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interest payments and earnings volatility. To encourage lenders to invest in bonds with maturities longer than
their intended holding periods and face uncertain HPR, issuers must satisfy the demand for liquidity premium
– a premium associated with investing in an n + t period bond for t periods. The liquidity premium is
incorporated into the forward rate by: f(n,t) = E[r(n,t)] + E(LP(n,t)].
Under LPT, E[r(1,1)] cannot have the same value of f(1,1). Otherwise, 2 alternative investments will end up
with 1 HPR. Expected = Forward Rate – Liquidity Premium. The lower market expected rate means a higher
selling price and hence a larger holding period return can be expected from the latter investment to
compensate investors for accepting the additional risk.
Liquidity premium is related to the risk of uncertain selling prices, when investors purchase bonds with
maturities longer than their intended holding period, and not to the risk of uncertain coupon reinvestment
incomes. There is a difference in HPR compared to an investment that is has a maturity = to investor’s
intended holding period return. This difference arises from the need to sell bond before they mature at future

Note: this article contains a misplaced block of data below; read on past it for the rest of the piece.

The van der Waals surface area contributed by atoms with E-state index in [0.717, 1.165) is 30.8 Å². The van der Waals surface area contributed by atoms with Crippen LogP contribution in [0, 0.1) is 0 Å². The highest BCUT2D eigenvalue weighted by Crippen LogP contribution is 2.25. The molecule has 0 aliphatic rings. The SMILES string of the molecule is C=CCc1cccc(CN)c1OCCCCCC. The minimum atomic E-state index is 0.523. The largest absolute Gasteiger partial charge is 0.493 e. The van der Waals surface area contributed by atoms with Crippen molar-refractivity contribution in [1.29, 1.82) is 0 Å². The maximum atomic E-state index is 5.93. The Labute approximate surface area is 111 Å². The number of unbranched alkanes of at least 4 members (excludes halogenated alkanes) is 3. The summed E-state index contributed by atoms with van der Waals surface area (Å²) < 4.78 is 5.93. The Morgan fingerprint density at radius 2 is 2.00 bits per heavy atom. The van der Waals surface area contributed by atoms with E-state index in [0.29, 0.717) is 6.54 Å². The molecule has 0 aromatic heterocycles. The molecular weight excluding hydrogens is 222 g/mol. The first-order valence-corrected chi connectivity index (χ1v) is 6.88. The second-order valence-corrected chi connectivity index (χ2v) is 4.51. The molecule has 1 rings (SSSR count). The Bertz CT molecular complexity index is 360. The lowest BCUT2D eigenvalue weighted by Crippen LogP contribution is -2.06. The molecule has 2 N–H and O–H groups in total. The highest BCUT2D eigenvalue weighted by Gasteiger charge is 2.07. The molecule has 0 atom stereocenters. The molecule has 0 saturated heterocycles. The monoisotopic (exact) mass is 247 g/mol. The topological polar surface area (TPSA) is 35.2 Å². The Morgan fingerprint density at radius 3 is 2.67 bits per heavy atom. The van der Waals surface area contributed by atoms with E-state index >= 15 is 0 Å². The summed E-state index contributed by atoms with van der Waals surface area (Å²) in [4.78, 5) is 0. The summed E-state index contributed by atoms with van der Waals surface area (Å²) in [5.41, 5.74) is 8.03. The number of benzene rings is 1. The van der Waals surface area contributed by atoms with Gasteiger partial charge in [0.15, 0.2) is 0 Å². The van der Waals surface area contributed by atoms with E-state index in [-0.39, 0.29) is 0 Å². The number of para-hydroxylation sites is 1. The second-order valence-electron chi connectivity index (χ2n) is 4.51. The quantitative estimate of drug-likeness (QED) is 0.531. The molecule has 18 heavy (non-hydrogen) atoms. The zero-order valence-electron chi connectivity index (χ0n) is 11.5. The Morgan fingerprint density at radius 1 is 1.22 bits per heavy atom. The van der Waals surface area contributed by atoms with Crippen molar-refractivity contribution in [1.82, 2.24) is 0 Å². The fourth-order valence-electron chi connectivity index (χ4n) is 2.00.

Forecasts errors may exist. If actual interest rates are larger than the expected rate, then the selling price and
HPR will be lower than expected. However, as long as the forecast errors is less than the liquidity premium, the
actual return obtained from investing in a longer maturity bond will be higher than a shorter maturity bond.
Factors that affect liquidity premium are number of periods to maturity, and the timing of the forecast. The
larger the number of periods to maturity and the later the forecast, the more risky the investment, hence the
higher the liquidity premium.
According to LPT, both the liquidity premiums and market expectations play a role in driving the shape and
level of the yield curve. Under LPT, an upward sloping yield curve does not necessarily imply...
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